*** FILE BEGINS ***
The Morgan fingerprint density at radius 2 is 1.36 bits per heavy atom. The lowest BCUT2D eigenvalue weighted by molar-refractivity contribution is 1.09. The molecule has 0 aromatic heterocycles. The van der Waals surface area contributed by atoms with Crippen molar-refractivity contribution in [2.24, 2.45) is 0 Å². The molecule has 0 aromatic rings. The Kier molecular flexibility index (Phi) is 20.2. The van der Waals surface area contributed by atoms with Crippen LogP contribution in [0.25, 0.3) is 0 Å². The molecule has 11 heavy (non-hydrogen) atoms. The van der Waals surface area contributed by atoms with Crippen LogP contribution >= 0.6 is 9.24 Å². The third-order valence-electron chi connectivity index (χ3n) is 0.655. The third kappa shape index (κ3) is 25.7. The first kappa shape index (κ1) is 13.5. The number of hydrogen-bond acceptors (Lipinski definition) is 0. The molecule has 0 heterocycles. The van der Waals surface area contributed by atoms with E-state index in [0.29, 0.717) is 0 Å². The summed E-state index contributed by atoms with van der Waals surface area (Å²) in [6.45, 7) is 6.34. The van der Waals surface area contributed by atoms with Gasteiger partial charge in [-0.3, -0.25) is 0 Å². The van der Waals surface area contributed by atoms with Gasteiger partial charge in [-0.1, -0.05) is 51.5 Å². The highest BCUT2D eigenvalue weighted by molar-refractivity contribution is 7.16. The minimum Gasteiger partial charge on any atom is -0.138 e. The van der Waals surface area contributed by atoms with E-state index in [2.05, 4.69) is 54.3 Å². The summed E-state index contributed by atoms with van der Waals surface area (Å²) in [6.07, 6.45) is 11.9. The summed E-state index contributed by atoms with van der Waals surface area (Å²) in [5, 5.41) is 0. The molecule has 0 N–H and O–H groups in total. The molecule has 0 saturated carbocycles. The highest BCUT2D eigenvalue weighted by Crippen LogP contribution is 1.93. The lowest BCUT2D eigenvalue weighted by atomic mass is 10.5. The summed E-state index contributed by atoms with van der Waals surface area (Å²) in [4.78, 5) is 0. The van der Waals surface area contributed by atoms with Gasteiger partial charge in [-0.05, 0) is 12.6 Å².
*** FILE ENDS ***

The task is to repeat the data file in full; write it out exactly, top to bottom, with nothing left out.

The Morgan fingerprint density at radius 2 is 1.36 bits per heavy atom. The lowest BCUT2D eigenvalue weighted by molar-refractivity contribution is 1.09. The molecule has 0 aromatic heterocycles. The van der Waals surface area contributed by atoms with Crippen molar-refractivity contribution in [2.24, 2.45) is 0 Å². The molecule has 0 aromatic rings. The Kier molecular flexibility index (Phi) is 20.2. The van der Waals surface area contributed by atoms with Crippen LogP contribution in [0.25, 0.3) is 0 Å². The molecule has 11 heavy (non-hydrogen) atoms. The van der Waals surface area contributed by atoms with Crippen LogP contribution >= 0.6 is 9.24 Å². The third-order valence-electron chi connectivity index (χ3n) is 0.655. The third kappa shape index (κ3) is 25.7. The first kappa shape index (κ1) is 13.5. The number of hydrogen-bond acceptors (Lipinski definition) is 0. The molecule has 0 heterocycles. The van der Waals surface area contributed by atoms with E-state index in [0.29, 0.717) is 0 Å². The summed E-state index contributed by atoms with van der Waals surface area (Å²) in [6.45, 7) is 6.34. The van der Waals surface area contributed by atoms with Gasteiger partial charge in [-0.3, -0.25) is 0 Å². The van der Waals surface area contributed by atoms with Gasteiger partial charge in [-0.1, -0.05) is 51.5 Å². The highest BCUT2D eigenvalue weighted by molar-refractivity contribution is 7.16. The minimum Gasteiger partial charge on any atom is -0.138 e. The van der Waals surface area contributed by atoms with E-state index in [2.05, 4.69) is 54.3 Å². The summed E-state index contributed by atoms with van der Waals surface area (Å²) in [6.07, 6.45) is 11.9. The summed E-state index contributed by atoms with van der Waals surface area (Å²) in [5, 5.41) is 0. The molecule has 0 N–H and O–H groups in total. The molecule has 0 saturated carbocycles. The highest BCUT2D eigenvalue weighted by Crippen LogP contribution is 1.93. The lowest BCUT2D eigenvalue weighted by atomic mass is 10.5. The summed E-state index contributed by atoms with van der Waals surface area (Å²) in [4.78, 5) is 0. The van der Waals surface area contributed by atoms with Gasteiger partial charge in [-0.05, 0) is 12.6 Å².